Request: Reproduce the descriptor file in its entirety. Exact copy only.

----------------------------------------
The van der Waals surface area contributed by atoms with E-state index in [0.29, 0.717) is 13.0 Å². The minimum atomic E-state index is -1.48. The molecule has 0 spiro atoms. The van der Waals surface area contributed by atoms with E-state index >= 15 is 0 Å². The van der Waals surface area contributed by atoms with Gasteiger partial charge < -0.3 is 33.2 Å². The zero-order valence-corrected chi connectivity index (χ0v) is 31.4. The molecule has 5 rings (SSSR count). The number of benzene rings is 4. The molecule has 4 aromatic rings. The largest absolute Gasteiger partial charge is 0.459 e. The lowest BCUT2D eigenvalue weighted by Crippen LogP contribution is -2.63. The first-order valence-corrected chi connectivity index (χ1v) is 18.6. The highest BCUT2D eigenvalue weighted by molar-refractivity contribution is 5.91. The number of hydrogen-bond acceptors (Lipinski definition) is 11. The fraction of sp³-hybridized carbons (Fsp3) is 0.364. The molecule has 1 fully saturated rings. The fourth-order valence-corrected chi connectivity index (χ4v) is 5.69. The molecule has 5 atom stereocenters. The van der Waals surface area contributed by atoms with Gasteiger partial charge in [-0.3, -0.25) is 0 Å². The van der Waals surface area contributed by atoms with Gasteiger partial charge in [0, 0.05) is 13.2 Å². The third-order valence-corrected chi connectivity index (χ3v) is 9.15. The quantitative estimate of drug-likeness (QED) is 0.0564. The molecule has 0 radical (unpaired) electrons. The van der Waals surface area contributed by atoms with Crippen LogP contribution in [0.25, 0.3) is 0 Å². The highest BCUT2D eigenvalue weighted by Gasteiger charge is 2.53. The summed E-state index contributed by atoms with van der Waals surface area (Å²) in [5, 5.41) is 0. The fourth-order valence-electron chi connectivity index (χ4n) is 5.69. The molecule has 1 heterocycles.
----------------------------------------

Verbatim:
The van der Waals surface area contributed by atoms with E-state index in [0.29, 0.717) is 13.0 Å². The minimum atomic E-state index is -1.48. The molecule has 0 spiro atoms. The van der Waals surface area contributed by atoms with E-state index >= 15 is 0 Å². The van der Waals surface area contributed by atoms with Gasteiger partial charge < -0.3 is 33.2 Å². The zero-order valence-corrected chi connectivity index (χ0v) is 31.4. The molecule has 5 rings (SSSR count). The number of benzene rings is 4. The molecule has 4 aromatic rings. The largest absolute Gasteiger partial charge is 0.459 e. The lowest BCUT2D eigenvalue weighted by Crippen LogP contribution is -2.63. The first-order valence-corrected chi connectivity index (χ1v) is 18.6. The highest BCUT2D eigenvalue weighted by molar-refractivity contribution is 5.91. The number of hydrogen-bond acceptors (Lipinski definition) is 11. The fraction of sp³-hybridized carbons (Fsp3) is 0.364. The molecule has 1 fully saturated rings. The fourth-order valence-corrected chi connectivity index (χ4v) is 5.69. The molecule has 5 atom stereocenters. The van der Waals surface area contributed by atoms with Gasteiger partial charge in [-0.3, -0.25) is 0 Å². The van der Waals surface area contributed by atoms with Gasteiger partial charge in [0, 0.05) is 13.2 Å². The third-order valence-corrected chi connectivity index (χ3v) is 9.15. The quantitative estimate of drug-likeness (QED) is 0.0564. The molecule has 0 radical (unpaired) electrons. The van der Waals surface area contributed by atoms with Crippen LogP contribution in [0.25, 0.3) is 0 Å². The highest BCUT2D eigenvalue weighted by Gasteiger charge is 2.53. The summed E-state index contributed by atoms with van der Waals surface area (Å²) in [5, 5.41) is 0. The fourth-order valence-electron chi connectivity index (χ4n) is 5.69. The molecule has 1 heterocycles.